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Langston Hughes : a study of the short fiction

Author: Hans A Ostrom
Publisher: New York : Twayne Publishers ; Toronto : Maxwell Macmillan Canada ; New York : Maxwell Macmillan International, ©1993.
Series: Twayne's studies in short fiction, no. 47.
Edition/Format:   Book : EnglishView all editions and formats
Database:WorldCat
Summary:
Perhaps the single best-known and most highly regarded African-American writer of his time, Langston Hughes (1902-1967) has left a profound mark on American letters. Taking the environment of urban blacks, Hughes captured in verse and prose its joys and pains, bringing a new realism to the subject. His language, while unadorned in style, remained spirited and true to colloquial speech, and his work was among the  Read more...
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Additional Physical Format: Online version:
Ostrom, Hans A.
Langston Hughes.
New York : Twayne Publishers ; Toronto : Maxwell Macmillan Canada ; New York : Maxwell Macmillan International, c1993
(OCoLC)608328195
Online version:
Ostrom, Hans A.
Langston Hughes.
New York : Twayne Publishers ; Toronto : Maxwell Macmillan Canada ; New York : Maxwell Macmillan International, c1993
(OCoLC)623894207
Named Person: Langston Hughes; Langston Hughes; Langston Hughes; Langston Hughes; Langston Hughes
Document Type: Book
All Authors / Contributors: Hans A Ostrom
ISBN: 0805783431 9780805783438
OCLC Number: 27640611
Description: xiii, 125 p. : ill. ; 23 cm.
Contents: Pt. 1. The Short Fiction. The Ways of White Folks. Laughing to Keep from Crying. The Jesse B. Simple Stories and Something in Common. Character Types and Narrative Modes --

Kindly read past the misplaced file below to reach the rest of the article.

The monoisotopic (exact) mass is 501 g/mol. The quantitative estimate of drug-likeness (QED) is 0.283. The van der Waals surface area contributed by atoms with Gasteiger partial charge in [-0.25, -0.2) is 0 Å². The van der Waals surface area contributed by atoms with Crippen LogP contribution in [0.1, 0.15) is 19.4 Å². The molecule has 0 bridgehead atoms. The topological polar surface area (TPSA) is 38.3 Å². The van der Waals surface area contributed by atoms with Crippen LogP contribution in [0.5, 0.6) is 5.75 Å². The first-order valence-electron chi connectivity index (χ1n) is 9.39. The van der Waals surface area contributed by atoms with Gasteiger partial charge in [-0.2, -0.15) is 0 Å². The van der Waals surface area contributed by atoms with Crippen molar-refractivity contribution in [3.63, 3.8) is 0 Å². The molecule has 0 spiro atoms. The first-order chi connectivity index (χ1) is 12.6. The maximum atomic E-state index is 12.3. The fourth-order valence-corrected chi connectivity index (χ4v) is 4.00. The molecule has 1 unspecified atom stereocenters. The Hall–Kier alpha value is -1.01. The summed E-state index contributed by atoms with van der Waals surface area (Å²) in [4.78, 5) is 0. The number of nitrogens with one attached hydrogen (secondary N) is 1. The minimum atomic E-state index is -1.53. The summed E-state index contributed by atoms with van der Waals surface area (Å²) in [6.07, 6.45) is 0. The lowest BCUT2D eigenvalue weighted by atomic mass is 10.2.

Pt. 2. The Writer --
Pt. 3. The Critics. Alain Locke. Arna Bontemps. Carl Van Vechten. Luther Jackson. Melvin Tolson. Arnold Rampersad. Onwuchekwa Jemie. R. Baxter Miller. Arthur P. Davis. Houston A. Baker, Jr. Steven C. Tracy. Phyllis R. Klotman. Susan Blake. Edward Margolies. James O. Young. Mary Rohrberger. Jeffrey Walker. James Emanuel. Hoyt Fuller. Adam David Miller. Amiri Baraka.
Series Title: Twayne's studies in short fiction, no. 47.
Responsibility: Hans Ostrom.
More information:

Abstract:

Perhaps the single best-known and most highly regarded African-American writer of his time, Langston Hughes (1902-1967) has left a profound mark on American letters. Taking the environment of urban blacks, Hughes captured in verse and prose its joys and pains, bringing a new realism to the subject. His language, while unadorned in style, remained spirited and true to colloquial speech, and his work was among the first by a black man to gain a multi-racial and national audience. Hughes is primarily remembered for his poetry, with which he established his reputation in the 1920s. He did not even publish his first collection of short fiction, The Ways of White Folks, until 1934. But precisely because it appeared after he had undergone an extensive process of artistic and personal development, it possesses an unusual coherence and power. It deals unflinchingly with racial, class, and sexual issues, as does his second collection, Laughing to Keep from Crying (1952). In 1950 a number of satirical sketches featuring Hughes's character Jesse B. Simple began appearing in collected form. These represent a tradition distinct from his other work. Hans Ostrom examines Hughes's short fiction canon in great detail, bringing in a wealth of information on Hughes's background and times to provide a fuller understanding. He discusses events such as the Harlem Renaissance and how they relate to Hughes, as well as sensitively examining the issue of race. Within a clear and coherent organizational scheme, Ostrom adds excerpts from interviews and letters and a section on the best previous scholarship and criticism. The result is a truly useful study.

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